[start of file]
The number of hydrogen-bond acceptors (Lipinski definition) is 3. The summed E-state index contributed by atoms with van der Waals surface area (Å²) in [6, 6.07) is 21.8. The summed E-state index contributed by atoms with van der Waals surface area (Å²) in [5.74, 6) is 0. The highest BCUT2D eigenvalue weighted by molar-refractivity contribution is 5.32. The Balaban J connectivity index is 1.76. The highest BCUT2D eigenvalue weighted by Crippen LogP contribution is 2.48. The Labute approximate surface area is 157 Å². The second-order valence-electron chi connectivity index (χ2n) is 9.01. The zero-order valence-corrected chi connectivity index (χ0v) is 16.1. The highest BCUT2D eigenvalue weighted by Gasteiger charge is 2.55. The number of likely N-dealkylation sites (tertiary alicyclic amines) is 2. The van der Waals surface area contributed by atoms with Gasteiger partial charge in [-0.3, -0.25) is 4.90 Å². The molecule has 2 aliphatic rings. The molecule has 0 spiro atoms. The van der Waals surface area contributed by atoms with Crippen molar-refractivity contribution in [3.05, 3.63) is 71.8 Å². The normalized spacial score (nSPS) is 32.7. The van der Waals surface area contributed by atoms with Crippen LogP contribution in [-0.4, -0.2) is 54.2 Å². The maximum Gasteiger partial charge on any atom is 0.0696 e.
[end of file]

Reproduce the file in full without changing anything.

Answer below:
The number of hydrogen-bond acceptors (Lipinski definition) is 3. The summed E-state index contributed by atoms with van der Waals surface area (Å²) in [6, 6.07) is 21.8. The summed E-state index contributed by atoms with van der Waals surface area (Å²) in [5.74, 6) is 0. The highest BCUT2D eigenvalue weighted by molar-refractivity contribution is 5.32. The Balaban J connectivity index is 1.76. The highest BCUT2D eigenvalue weighted by Crippen LogP contribution is 2.48. The Labute approximate surface area is 157 Å². The second-order valence-electron chi connectivity index (χ2n) is 9.01. The zero-order valence-corrected chi connectivity index (χ0v) is 16.1. The highest BCUT2D eigenvalue weighted by Gasteiger charge is 2.55. The number of likely N-dealkylation sites (tertiary alicyclic amines) is 2. The van der Waals surface area contributed by atoms with Gasteiger partial charge in [-0.3, -0.25) is 4.90 Å². The molecule has 2 aliphatic rings. The molecule has 0 spiro atoms. The van der Waals surface area contributed by atoms with Crippen molar-refractivity contribution in [3.05, 3.63) is 71.8 Å². The normalized spacial score (nSPS) is 32.7. The van der Waals surface area contributed by atoms with Crippen LogP contribution in [-0.4, -0.2) is 54.2 Å². The maximum Gasteiger partial charge on any atom is 0.0696 e.